Council/ARHA Executive Session

Council/ARHA Executive Session

Following its regular meeting Tuesday night, Alexandria City Council went into a closed executive session with Alexandria Housing and Redevelopment Authority's Board of Commissioners for the purpose of finding a solution to saving the deteriorated and deteriorating Glebe Park public housing project. Even most of ARHA's Board was unaware of the substance of the secretive Council briefing, initiated by ARHA Chairman A. Melvin Miller and Executive Director William Dearman, until it was underway, according to sources.

Glebe Park has posed a financial problem to ARHA for a number of years since nearly one-half of its 40 units are in a decaying condition — exacerbated by a $6 million mortgage. The U.S. Department of Housing and Urban Development has reportedly sent letters to ARHA advising them of "possible foreclosure" if Glebe Park is not brought up to standards.

Located near the intersection of Glebe and Russell roads, the aging project is not able to be rehabilitated in the model of the former Samuel Madden Homes Downtown, now known as Chatham Square, due to the federal government's curtailment of its HOPE VI program. To revitalize Glebe Park it will take an expanded innovative approach, again under the umbrella of a private/public partnership.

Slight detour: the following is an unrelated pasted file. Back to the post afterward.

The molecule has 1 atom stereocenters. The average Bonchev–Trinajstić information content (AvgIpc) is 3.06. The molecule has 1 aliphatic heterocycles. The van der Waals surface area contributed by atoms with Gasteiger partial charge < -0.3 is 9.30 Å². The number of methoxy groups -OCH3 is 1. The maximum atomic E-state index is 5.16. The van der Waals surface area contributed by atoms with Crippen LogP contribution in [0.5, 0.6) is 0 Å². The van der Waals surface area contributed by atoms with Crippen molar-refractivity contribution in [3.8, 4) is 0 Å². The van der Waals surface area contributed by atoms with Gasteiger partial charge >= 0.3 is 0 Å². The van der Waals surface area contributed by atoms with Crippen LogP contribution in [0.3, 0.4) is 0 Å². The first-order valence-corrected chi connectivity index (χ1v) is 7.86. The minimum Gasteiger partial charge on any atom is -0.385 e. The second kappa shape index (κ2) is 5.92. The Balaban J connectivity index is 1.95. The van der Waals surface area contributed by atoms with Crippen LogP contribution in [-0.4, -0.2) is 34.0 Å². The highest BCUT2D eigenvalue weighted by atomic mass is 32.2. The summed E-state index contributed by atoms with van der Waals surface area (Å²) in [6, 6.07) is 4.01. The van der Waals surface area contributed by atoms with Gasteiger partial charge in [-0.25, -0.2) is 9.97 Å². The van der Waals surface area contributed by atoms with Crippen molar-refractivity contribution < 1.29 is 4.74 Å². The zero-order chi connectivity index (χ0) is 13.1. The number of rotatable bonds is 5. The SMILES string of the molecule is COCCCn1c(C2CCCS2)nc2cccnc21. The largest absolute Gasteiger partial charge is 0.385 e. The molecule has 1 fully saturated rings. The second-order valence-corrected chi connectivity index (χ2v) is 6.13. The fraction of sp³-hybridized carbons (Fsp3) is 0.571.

Such an approach was undertaken in the creation of Chatham Square with Eakin/Youngentab Associates. However, in the case of Glebe Park, the large existing mortgage has a dampening effect on the interest of most private developers. Therefore, ARHA and the City must find additional incentives to make such an undertaking financially plausible to the private sector. There is also a time factor tied to tax credits needed to enhance a possible solution.

This was the essence of Tuesday night's session with City Council that also included Eric Wagner, chairman, Alexandria Planning Commission. Any ultimate solution to the problem will supposedly involve the City's planning/zoning process as well as other facets of City government and possibly other elements in ARHA's housing inventory.